Get ahead of differentiation – There’s not a more focused and noisy promotion time than Christmas. Loyalty programs, personal touches, and a grasp of your customer’s history and propensity to buy from you are key things to set up now. Once the heat turns up, it gets much harder to make this work efficiently.

Solve your customers’ problems – The holidays can be a hassle for everyone, and anything you bring that makes it easier for your customer to shop is appreciated. Offer the same experience across all channels and make your loyalty program meaningful and omni-channel. Make it easy to know how Christmas shopping can be a loyalty-benefits bonanza.

Get creative and test it out – Marketing has become more and more about statistical probabilities. Even so, there’s an enormous amount of room for creative ways to engage the customer, make interesting offers, and let your customer be an advocate for your brand. Creative campaigns need to be tested against your existing propensity models to find the programs that will get the best return despite noisy channels.

With the weather still plenty warm, now is the time to start thinking about and preparing for the biggest shopping time of the year. Christmas in July? For marketers, it’s true!

For practical tips on retail customer engagement design and analysis, check out our webinar on-demand, Nudges, Influence and Rewards: Must-know Factors for Success in Retail Customer Loyalty.

The World Cup Reminds Us That Marketers Are Architects of Passion

Watching the World Cup 2014 in Brazil is an excellent reminder of the power of passion and the role of marketing. World Cup passion is found on the football pitch, in amazing quantity in the stands and streets of Rio, and in pubs and offices around the world. It would be safe to say that the tournament has become synonymous with passion, excitement, and shared experience.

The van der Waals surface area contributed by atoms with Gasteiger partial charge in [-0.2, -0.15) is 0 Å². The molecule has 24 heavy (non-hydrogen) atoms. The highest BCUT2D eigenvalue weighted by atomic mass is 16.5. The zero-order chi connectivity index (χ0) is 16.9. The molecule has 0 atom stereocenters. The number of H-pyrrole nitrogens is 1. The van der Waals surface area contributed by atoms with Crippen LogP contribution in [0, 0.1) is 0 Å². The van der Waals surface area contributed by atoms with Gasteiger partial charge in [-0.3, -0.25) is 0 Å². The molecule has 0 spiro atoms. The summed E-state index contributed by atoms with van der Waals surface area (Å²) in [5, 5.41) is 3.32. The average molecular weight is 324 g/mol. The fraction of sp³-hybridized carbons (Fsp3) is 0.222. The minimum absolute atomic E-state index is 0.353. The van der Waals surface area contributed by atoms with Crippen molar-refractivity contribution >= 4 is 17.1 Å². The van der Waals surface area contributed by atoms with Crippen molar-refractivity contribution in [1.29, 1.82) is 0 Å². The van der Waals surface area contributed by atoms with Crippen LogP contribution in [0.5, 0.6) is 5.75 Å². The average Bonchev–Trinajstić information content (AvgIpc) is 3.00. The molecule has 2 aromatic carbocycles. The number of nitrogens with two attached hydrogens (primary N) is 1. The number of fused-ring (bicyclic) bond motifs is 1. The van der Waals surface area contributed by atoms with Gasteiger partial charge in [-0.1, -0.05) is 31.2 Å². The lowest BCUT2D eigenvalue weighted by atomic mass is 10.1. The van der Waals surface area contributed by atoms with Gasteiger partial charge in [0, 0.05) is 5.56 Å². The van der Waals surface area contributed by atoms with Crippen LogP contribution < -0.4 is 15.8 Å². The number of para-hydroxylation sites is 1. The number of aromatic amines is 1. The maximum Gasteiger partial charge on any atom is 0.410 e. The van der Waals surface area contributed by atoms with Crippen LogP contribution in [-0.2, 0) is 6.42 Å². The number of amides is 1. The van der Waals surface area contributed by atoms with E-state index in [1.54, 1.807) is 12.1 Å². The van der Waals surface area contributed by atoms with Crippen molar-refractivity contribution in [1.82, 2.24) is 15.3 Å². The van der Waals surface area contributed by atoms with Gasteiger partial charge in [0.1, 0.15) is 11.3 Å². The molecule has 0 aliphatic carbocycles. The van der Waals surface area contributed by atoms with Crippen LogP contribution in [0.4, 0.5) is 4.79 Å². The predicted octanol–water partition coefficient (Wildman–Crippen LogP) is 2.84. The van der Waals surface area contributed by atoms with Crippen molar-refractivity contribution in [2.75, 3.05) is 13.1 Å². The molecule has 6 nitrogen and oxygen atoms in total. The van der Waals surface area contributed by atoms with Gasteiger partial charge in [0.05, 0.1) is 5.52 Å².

The Roots of Passion

In the World Cup, passion comes from players and fans putting all of their energy into something bigger than themselves. For a short period, footballer players aren’t free agents taking in millions—instead, they are playing for their countries. None of the passion of the World Cup is accidental, and there’s an enormous amount of work that goes into whipping it up and serving it. This is no different than what happens between a strong brand and its most passionate customers. Today’s marketer needs to be an architect of passion.

Passion Defines

For consumers, passion drives nearly everything they do—what to eat, what to wear, and how and where to spend their time. Connecting with that passion involves making the brand a part of how consumers define themselves and live their lives. Tapping into it requires a different flavor for different products and services, but here are common ways to foster and benefit from consumer passion:

  • Create a strong, omni-channel loyalty program that ‘returns the favor’ for your customers’ business.
  • Give your customers an outlet for expressing their passion that includes social media.
  • Capture the context of your customer’s buying moments, and serve the most relevant interaction possible.